No doubt mothers who are heading single-parent households have a great challenge in this regard. Nevertheless, maintaining a healthy connection with the biological father, or engaging a father figure for children whose biological fathers are absent will prove strategic for emotional well being.  Two features in this edition, Watch D.O.G.S. – Dads on Campus, and Helping children form healthy emotional bonds document how Jennifer Rodriguez, a mother of two girls in Orangevale, California, escaped a violent marriage, and today with her fiancee Jason Torrey, found a very proactive and hopeful way to love the children through a challenging situation with their father.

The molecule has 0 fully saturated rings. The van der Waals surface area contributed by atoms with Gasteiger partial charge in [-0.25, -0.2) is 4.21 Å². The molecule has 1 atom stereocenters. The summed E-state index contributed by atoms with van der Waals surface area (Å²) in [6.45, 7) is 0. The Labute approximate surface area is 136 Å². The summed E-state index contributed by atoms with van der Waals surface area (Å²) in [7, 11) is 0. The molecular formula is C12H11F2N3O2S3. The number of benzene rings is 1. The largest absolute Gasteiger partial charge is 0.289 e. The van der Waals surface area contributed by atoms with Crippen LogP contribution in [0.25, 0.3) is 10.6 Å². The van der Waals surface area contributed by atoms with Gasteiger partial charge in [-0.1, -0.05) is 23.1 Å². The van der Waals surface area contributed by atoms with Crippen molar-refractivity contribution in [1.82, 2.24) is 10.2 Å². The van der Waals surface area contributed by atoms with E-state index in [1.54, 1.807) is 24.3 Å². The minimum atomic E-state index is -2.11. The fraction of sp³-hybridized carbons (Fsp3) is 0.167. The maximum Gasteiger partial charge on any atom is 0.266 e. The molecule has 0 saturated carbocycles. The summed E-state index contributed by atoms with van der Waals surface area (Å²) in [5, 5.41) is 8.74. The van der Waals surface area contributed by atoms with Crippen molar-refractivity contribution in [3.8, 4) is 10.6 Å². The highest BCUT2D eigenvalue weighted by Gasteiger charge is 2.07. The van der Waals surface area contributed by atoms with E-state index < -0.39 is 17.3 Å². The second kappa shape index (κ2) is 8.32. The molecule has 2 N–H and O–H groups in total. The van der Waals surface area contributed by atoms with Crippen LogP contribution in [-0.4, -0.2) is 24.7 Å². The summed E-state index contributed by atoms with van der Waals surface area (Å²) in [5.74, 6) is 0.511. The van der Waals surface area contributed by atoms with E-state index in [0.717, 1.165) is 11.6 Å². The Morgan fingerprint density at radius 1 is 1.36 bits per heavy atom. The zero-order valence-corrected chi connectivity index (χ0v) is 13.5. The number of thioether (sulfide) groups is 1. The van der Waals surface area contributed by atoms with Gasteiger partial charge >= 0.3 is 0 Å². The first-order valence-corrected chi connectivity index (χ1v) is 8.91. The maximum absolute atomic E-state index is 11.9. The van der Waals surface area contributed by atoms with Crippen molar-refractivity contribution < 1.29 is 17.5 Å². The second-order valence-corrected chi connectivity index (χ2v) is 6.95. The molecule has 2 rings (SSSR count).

(See related: America’s love affair with drugs and impact on youth)

Return to Table of Contents: 2013 Winter Edition of Family Business Quarterly


Joanna Jullien
(Photo: Christi Benz)

Joanna Jullien is an author and speaker on strengthening the parent-child relationship in a cyber powered world. She is the author of The Authority In Me: The Power of Family Life in the Network Culture, produces The Sacramento Cyber Safety Examiner column on, a contributor for Three Moms and a Mike, and is the CyberParenting advisor on The Fish 103.9FM, Tuesdays.

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About Joanna Jullien

Joanna Jullien

Joanna ( and her husband have raised two sons in Roseville, CA. She has a degree from U.C. Berkeley in Social Anthropology (corporate culture). Her honors thesis was awarded the Kroeber Prize and funding from National Science Foundation grant. Joanna writes to help parents with the modern-day leadership challenges of raising children. She is a contributing writer for The Granite Bay View, the Press Tribune, the Sacramento Examiner, and editor of Banana Moments.